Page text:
Faking the Grade: ABC7 I-Team seeks teacher bonus data

Payne Elementary PTA reports the majority of its school computers are 5 to 8 years old. (ABC7)

Teacher bonuses for obtaining high IMPACT scores mainly by passing more students could reach as high as $25,000 annually, despite questions our reports revealed about whether students earned their passing grades. The ABC7 I-Team asked District leaders how much they spent on bonuses.

“The scope of the investigation did not allow for looking into every single teacher's records, but they did not find any pattern or any broad indication that teachers received bonuses based on the policy violations,” said State Superintendent Hanseul Kang.

In an attempt to verify DCPS’ accounting, ABC7’s legal team filed a letter January 17 requesting DC Public Schools teacher bonus data. An initial November request by the ABC7 I-Team was declined with DCPS saying those records were exempt due to the presence of confidential personnel information.

This comes as the ABC7 I-Team commenced an analysis of taxpayer dollars spent on the public education system. According to the DC Budget for Fiscal Year 2018, 17.8% of the District’s budget goes to the Public Education System, which includes Public Charter Schools. That total amounts to $2.5 billion a year. (See page 63)

A video, made by the Payne Elementary Parent Teacher Association, appears humorous on the surface. It shows children frustrated they can’t type in their own names due to missing keys on broken keyboards.

"I'm infuriated. I'm frustrated and infuriated because I have a technology background and I know how important technology is to succeeding in education and in life today,” said one of the mothers who made the video, Andria Thomas.

Payne Elementary PTA reports the majority of its school computers are 5 to 8 years old.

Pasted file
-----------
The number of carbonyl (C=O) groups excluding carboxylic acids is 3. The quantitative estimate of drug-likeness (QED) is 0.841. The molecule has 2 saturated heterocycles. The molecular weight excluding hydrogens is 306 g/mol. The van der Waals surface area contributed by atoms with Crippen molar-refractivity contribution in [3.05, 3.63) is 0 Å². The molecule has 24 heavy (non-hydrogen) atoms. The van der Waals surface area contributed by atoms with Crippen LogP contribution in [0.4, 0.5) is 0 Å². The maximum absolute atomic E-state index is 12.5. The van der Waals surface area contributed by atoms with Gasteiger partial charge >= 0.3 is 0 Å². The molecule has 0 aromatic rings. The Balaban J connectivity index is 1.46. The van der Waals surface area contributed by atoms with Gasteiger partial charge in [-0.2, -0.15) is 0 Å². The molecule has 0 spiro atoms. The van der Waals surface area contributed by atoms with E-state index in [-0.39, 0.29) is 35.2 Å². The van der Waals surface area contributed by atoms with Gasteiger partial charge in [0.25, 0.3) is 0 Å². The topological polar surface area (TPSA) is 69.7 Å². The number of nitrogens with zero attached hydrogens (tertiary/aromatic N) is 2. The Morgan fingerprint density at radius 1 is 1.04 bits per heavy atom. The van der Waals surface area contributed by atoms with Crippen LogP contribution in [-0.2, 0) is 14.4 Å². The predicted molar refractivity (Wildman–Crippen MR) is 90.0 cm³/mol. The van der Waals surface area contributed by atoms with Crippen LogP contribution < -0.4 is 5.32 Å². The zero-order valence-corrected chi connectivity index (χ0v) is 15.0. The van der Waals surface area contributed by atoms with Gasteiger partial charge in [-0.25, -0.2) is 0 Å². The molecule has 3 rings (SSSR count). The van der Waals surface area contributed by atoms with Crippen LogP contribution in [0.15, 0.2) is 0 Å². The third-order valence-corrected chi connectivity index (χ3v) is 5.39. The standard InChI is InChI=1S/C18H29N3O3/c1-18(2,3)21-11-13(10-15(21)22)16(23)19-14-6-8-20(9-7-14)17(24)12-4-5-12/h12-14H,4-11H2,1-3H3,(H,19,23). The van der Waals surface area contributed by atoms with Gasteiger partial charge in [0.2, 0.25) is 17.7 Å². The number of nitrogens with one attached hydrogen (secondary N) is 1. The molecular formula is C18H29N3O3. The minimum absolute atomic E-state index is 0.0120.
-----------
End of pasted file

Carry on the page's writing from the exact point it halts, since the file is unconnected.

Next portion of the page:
"Students who can't type can’t do well on the PARCC. Students who don't know how to drag and drop can't do well on the standardized testing,” said State Board of Education member Joe Weedon. "DCPS has spent over the last few years, but I haven't seen clear strategy for where they've spent, how the money has been allocated, where the computers are going, what the outcomes they can expect from that spending is."

That question brings out a larger question: Which schools get more money than others? Monica Brokenborough was a music teacher at Ballou High until her position was cut last year.

"There were a lot of cuts taking place, but it wasn't happening everywhere. I saw that Ballou and Anacostia were getting these big cuts. Hart and Kramer Middle Schools were getting these big cuts. Savoy and Patterson Elementary. I was like, whoa, Ward 8 is getting a big hit," recalled Brokenborough.

After 2007, control of how taxpayer money is spent on public schools switched from the DC council to the Mayor's office. The I-Team analyzed numbers district wide and found that spending per student was roughly equal in all neighborhoods with an per pupil average for all high schools at $8,653. There were a few exceptions: Ballou and Wilson High schools spend the least per student, at $7,425 and $6,573 respectively.

When schools lost students, often to charter schools in less affluent neighborhoods, public schools lost funding. That money was difficult to replace.

"What we have seen over the last few years is that there's not enough additional resources going into some of these schools, despite the fact our budgeting provides additional dollars,” said DC Council President Phil Mendelson.

In short, the DC Council says it's providing the money, but claims DC Public Schools is not getting extra dollars to where the council intended it to go.

"The difference between the achievements between black students and white students has not changed in the past 10 years despite spending nearly a billion dollars a year," added DC Councilmember Robert White.

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